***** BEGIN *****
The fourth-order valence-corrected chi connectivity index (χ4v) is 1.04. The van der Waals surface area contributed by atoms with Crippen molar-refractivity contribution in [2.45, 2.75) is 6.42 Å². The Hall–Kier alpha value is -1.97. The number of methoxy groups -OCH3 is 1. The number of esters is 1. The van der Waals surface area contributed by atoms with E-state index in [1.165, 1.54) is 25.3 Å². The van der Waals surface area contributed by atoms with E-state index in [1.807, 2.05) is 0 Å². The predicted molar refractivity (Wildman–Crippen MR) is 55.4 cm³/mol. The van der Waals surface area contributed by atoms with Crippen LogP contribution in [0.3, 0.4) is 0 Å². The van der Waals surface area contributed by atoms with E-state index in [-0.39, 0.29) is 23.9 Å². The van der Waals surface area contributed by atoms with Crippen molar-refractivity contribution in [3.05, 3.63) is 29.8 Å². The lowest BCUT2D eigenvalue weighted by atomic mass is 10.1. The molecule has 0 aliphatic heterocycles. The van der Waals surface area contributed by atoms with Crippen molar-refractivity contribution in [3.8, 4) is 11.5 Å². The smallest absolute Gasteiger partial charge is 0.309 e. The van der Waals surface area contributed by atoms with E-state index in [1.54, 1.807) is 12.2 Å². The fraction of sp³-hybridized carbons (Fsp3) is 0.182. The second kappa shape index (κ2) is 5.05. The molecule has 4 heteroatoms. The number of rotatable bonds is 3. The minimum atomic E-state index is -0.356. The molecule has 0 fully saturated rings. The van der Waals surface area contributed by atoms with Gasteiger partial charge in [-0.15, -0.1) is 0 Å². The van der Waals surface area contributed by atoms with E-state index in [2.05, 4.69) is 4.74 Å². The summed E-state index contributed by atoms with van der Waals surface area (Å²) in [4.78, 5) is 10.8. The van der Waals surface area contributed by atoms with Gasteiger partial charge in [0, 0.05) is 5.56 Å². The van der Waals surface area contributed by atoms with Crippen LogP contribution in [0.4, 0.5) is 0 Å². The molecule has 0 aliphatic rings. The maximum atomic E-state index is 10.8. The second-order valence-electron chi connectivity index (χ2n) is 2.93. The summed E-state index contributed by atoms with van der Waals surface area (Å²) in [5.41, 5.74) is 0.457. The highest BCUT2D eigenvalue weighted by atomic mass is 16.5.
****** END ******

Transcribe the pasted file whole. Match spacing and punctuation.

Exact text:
The fourth-order valence-corrected chi connectivity index (χ4v) is 1.04. The van der Waals surface area contributed by atoms with Crippen molar-refractivity contribution in [2.45, 2.75) is 6.42 Å². The Hall–Kier alpha value is -1.97. The number of methoxy groups -OCH3 is 1. The number of esters is 1. The van der Waals surface area contributed by atoms with E-state index in [1.165, 1.54) is 25.3 Å². The van der Waals surface area contributed by atoms with E-state index in [1.807, 2.05) is 0 Å². The predicted molar refractivity (Wildman–Crippen MR) is 55.4 cm³/mol. The van der Waals surface area contributed by atoms with Crippen LogP contribution in [0.3, 0.4) is 0 Å². The van der Waals surface area contributed by atoms with E-state index in [-0.39, 0.29) is 23.9 Å². The van der Waals surface area contributed by atoms with Crippen molar-refractivity contribution in [3.05, 3.63) is 29.8 Å². The lowest BCUT2D eigenvalue weighted by atomic mass is 10.1. The molecule has 0 aliphatic heterocycles. The van der Waals surface area contributed by atoms with Crippen molar-refractivity contribution in [3.8, 4) is 11.5 Å². The smallest absolute Gasteiger partial charge is 0.309 e. The van der Waals surface area contributed by atoms with E-state index in [1.54, 1.807) is 12.2 Å². The fraction of sp³-hybridized carbons (Fsp3) is 0.182. The second kappa shape index (κ2) is 5.05. The molecule has 4 heteroatoms. The number of rotatable bonds is 3. The minimum atomic E-state index is -0.356. The molecule has 0 fully saturated rings. The van der Waals surface area contributed by atoms with Gasteiger partial charge in [-0.15, -0.1) is 0 Å². The van der Waals surface area contributed by atoms with E-state index in [2.05, 4.69) is 4.74 Å². The summed E-state index contributed by atoms with van der Waals surface area (Å²) in [4.78, 5) is 10.8. The van der Waals surface area contributed by atoms with Gasteiger partial charge in [0, 0.05) is 5.56 Å². The van der Waals surface area contributed by atoms with Crippen LogP contribution in [0.4, 0.5) is 0 Å². The molecule has 0 aliphatic rings. The maximum atomic E-state index is 10.8. The second-order valence-electron chi connectivity index (χ2n) is 2.93. The summed E-state index contributed by atoms with van der Waals surface area (Å²) in [5.41, 5.74) is 0.457. The highest BCUT2D eigenvalue weighted by atomic mass is 16.5.